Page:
The “War on Terror” Should Not Use Terrorists

There is a new Al Qaeda affiliate, “Jabhat al-Nusra,” gaining power in the Syrian rebellion. Last night, the Washington Post columnist, Jackson Diehl (“A Jihadist Group Prospers in Syria”), wrote:

“It was dismissed at first as a hoax, or maybe as a concoction of Assad’s intelligence service. Now its black flag is recognized, and often cheered, across Syria, and its bearded, baggy-pantalooned fighters are at the forefront of the critical battle for the city of Aleppo.”

So we “now” have Al Qaeda festering among the Syrian rebels. That is the narrative that Diehl gives us. Allegedly, if Obama had ordered air support sooner, then we might have avoided this mess. By allowing too much time, “what began as a peaceful mass opposition movement” has been “hijacked by extremists, including allies of al-Qaeda.”

But when was the rebellion against Assad ever a “peaceful mass opposition movement”? Back in March 2012, the Irish Times, like many other papers reported, “Since late last year, the Syrian revolt has been taken over by armed rebels seeking to replicate the Libyan model by drawing outside powers into the struggle to topple the regime by force.”  But since “the Libyan model” did involve air support, we know that such methods would not have stopped the influence of Jihadist. Soldiers on the ground would be required. And since neither Romney nor Obama (nor anyone else) want to put US troops in harm’s way for this cause, that means Jihadists would end up thoroughly infesting Syria just as they infest Libya now.

The fact is that, while the government does handwringing about Jihadists “hijacking” all those secular democrats who are fighting for American-style freedoms, we all know that such people are an insignificant presence in the Middle East. When people get to vote, they vote in the Muslim Brotherhood or some other similar group, as happened in Egypt. Libya was secular in style only because it was kept that way by a ruthless dictator. Assad and Syria are a similar situation.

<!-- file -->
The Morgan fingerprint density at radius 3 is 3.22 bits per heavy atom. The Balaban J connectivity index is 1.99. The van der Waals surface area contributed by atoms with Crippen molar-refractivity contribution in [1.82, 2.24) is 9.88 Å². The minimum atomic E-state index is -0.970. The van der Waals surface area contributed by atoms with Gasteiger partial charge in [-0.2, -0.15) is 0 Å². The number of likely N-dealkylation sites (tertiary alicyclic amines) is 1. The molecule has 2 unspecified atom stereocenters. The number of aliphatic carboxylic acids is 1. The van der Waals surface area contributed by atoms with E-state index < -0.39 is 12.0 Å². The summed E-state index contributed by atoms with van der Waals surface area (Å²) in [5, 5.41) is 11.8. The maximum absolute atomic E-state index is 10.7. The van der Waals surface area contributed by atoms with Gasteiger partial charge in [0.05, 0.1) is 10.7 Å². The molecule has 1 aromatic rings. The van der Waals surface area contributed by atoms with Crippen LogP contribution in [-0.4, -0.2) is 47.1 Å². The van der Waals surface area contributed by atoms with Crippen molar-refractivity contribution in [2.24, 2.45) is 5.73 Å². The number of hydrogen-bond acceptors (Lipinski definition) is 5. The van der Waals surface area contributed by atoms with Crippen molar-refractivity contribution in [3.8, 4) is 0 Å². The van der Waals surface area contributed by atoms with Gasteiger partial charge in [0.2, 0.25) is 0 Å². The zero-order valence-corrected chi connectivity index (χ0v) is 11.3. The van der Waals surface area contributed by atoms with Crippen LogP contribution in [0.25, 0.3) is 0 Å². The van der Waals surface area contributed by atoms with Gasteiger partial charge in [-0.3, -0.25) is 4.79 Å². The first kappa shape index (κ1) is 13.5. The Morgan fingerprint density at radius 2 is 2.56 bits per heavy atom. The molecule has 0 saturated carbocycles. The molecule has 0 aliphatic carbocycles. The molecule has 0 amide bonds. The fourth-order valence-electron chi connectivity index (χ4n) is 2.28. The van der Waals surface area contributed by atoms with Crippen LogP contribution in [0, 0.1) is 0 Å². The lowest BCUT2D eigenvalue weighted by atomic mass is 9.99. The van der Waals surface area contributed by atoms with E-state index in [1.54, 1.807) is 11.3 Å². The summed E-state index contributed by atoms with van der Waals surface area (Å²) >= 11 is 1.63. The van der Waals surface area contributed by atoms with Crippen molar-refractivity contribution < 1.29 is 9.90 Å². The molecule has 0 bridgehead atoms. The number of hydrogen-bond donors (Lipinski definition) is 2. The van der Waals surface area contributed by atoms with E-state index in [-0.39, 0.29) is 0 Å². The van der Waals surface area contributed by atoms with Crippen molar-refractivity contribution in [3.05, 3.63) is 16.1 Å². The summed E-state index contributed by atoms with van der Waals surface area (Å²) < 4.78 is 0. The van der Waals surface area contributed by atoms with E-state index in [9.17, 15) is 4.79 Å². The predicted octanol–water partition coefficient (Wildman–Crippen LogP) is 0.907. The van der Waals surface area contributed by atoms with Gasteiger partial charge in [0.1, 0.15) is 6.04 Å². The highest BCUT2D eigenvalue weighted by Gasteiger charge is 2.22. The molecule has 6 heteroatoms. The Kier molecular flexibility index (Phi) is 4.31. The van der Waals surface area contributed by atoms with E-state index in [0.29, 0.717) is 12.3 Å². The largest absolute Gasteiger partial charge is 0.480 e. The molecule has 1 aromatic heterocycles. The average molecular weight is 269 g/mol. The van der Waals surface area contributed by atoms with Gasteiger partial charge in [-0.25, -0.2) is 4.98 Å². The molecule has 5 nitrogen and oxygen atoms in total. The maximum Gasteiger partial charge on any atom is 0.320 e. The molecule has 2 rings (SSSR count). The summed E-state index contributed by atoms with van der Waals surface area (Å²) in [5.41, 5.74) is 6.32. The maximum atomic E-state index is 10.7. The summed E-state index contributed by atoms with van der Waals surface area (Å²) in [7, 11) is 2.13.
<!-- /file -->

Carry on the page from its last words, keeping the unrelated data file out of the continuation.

And yet, as we did for Libya, Obama is funneling weapons through our allies to radical extremists who have the will and experience to fight Assad’s forces. In the case of Syria, the CIA has been using the Muslim Brotherhood to arm rebels. The conservative blog, the American Thinker points out that we can hardly trust them to only arm whatever forces are friendly to the US. It also pointed out, “The civilian opposition – the Syrian National Council – is about 70% Muslim Brotherhood, which is why a lot of secular-oriented Syrians have either refused to join, or resigned in disgust.”

Romney has correctly pointed out that, under Obama, Al Qaeda has grown stronger not weaker. I don’t think it is hard to understand why. When Obama funnels arms and money to rebels to overthrow regimes he is mostly feeding such terrorist groups.

While I don’t agree with all of Diehl’s column, I do think one observation was especially worth a great deal of attention. The terrorist monster in Syria, he writes,

“is, first of all, a creature of Assad’s own regime, blowback from his years of sponsoring terrorist networks in Lebanon, Iraq and the Palestinian territories. For more than a decade, Syrian intelligence allowed al-Qaeda and other jihadist groups to establish bases and logistical networks to support attacks on American troops in Iraq, anti-Syrian politicians in Lebanon, and Israel. Now many of those rat lines have been reversed, and the extremists are targeting Assad.”

If that is happening to Assad, then it is a lesson for every nation.

I know Romney has said he wants to support “our friends”—those who “share our values.” I offer the sage advice of Ronald Reagan: “Trust, but verify.”